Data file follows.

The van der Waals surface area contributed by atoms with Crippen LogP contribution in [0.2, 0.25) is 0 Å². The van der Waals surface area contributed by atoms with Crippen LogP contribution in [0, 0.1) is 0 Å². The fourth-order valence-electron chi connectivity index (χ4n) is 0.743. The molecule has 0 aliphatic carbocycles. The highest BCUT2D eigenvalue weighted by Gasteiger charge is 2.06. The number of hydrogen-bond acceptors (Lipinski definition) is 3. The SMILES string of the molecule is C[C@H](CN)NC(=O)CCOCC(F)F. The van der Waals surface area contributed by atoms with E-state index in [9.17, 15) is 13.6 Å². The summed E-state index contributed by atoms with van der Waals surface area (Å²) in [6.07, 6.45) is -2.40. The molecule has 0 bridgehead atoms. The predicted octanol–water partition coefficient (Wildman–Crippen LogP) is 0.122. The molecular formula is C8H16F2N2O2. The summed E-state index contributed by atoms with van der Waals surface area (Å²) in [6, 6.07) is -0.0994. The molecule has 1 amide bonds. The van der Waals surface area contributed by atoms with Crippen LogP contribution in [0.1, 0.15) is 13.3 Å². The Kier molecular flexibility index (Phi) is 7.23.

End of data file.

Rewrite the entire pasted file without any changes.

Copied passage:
The van der Waals surface area contributed by atoms with Crippen LogP contribution in [0.2, 0.25) is 0 Å². The van der Waals surface area contributed by atoms with Crippen LogP contribution in [0, 0.1) is 0 Å². The fourth-order valence-electron chi connectivity index (χ4n) is 0.743. The molecule has 0 aliphatic carbocycles. The highest BCUT2D eigenvalue weighted by Gasteiger charge is 2.06. The number of hydrogen-bond acceptors (Lipinski definition) is 3. The SMILES string of the molecule is C[C@H](CN)NC(=O)CCOCC(F)F. The van der Waals surface area contributed by atoms with E-state index in [9.17, 15) is 13.6 Å². The summed E-state index contributed by atoms with van der Waals surface area (Å²) in [6.07, 6.45) is -2.40. The molecule has 0 bridgehead atoms. The predicted octanol–water partition coefficient (Wildman–Crippen LogP) is 0.122. The molecular formula is C8H16F2N2O2. The summed E-state index contributed by atoms with van der Waals surface area (Å²) in [6, 6.07) is -0.0994. The molecule has 1 amide bonds. The van der Waals surface area contributed by atoms with Crippen LogP contribution in [0.1, 0.15) is 13.3 Å². The Kier molecular flexibility index (Phi) is 7.23.